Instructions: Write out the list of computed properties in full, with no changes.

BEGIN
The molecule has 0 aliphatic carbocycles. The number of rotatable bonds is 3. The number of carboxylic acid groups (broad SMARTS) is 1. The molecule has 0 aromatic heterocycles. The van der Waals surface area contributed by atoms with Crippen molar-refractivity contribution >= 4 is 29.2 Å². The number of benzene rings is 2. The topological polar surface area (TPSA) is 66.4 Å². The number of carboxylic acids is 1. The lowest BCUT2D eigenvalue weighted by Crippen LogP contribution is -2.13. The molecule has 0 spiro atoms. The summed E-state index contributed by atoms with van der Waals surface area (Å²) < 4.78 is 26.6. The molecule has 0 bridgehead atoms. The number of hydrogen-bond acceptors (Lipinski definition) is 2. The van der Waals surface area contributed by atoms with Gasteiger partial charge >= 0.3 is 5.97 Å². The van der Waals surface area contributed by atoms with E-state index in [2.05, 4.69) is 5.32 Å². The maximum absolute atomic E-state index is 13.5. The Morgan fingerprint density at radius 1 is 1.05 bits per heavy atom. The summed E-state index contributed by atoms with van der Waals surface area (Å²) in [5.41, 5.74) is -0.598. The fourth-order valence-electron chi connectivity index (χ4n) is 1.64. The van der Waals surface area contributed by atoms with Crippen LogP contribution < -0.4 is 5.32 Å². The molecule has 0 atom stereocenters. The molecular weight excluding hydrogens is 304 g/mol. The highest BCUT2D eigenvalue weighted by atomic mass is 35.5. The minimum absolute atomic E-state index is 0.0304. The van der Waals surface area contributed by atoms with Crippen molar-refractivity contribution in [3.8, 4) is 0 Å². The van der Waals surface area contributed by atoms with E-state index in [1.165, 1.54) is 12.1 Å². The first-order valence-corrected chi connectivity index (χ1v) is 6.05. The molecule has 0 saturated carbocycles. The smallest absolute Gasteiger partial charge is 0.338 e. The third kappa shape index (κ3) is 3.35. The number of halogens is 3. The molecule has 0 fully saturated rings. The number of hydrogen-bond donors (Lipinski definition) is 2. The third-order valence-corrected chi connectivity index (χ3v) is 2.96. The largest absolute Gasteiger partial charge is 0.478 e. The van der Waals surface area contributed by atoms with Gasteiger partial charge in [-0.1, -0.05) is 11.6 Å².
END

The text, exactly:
The molecule has 0 aliphatic carbocycles. The number of rotatable bonds is 3. The number of carboxylic acid groups (broad SMARTS) is 1. The molecule has 0 aromatic heterocycles. The van der Waals surface area contributed by atoms with Crippen molar-refractivity contribution >= 4 is 29.2 Å². The number of benzene rings is 2. The topological polar surface area (TPSA) is 66.4 Å². The number of carboxylic acids is 1. The lowest BCUT2D eigenvalue weighted by Crippen LogP contribution is -2.13. The molecule has 0 spiro atoms. The summed E-state index contributed by atoms with van der Waals surface area (Å²) < 4.78 is 26.6. The molecule has 0 bridgehead atoms. The number of hydrogen-bond acceptors (Lipinski definition) is 2. The van der Waals surface area contributed by atoms with Gasteiger partial charge >= 0.3 is 5.97 Å². The van der Waals surface area contributed by atoms with E-state index in [2.05, 4.69) is 5.32 Å². The maximum absolute atomic E-state index is 13.5. The Morgan fingerprint density at radius 1 is 1.05 bits per heavy atom. The summed E-state index contributed by atoms with van der Waals surface area (Å²) in [5.41, 5.74) is -0.598. The fourth-order valence-electron chi connectivity index (χ4n) is 1.64. The van der Waals surface area contributed by atoms with Crippen LogP contribution < -0.4 is 5.32 Å². The molecule has 0 atom stereocenters. The molecular weight excluding hydrogens is 304 g/mol. The highest BCUT2D eigenvalue weighted by atomic mass is 35.5. The minimum absolute atomic E-state index is 0.0304. The van der Waals surface area contributed by atoms with Crippen molar-refractivity contribution in [3.8, 4) is 0 Å². The van der Waals surface area contributed by atoms with E-state index in [1.165, 1.54) is 12.1 Å². The first-order valence-corrected chi connectivity index (χ1v) is 6.05. The molecule has 0 saturated carbocycles. The smallest absolute Gasteiger partial charge is 0.338 e. The third kappa shape index (κ3) is 3.35. The number of halogens is 3. The molecule has 0 fully saturated rings. The number of hydrogen-bond donors (Lipinski definition) is 2. The third-order valence-corrected chi connectivity index (χ3v) is 2.96. The largest absolute Gasteiger partial charge is 0.478 e. The van der Waals surface area contributed by atoms with Gasteiger partial charge in [-0.1, -0.05) is 11.6 Å².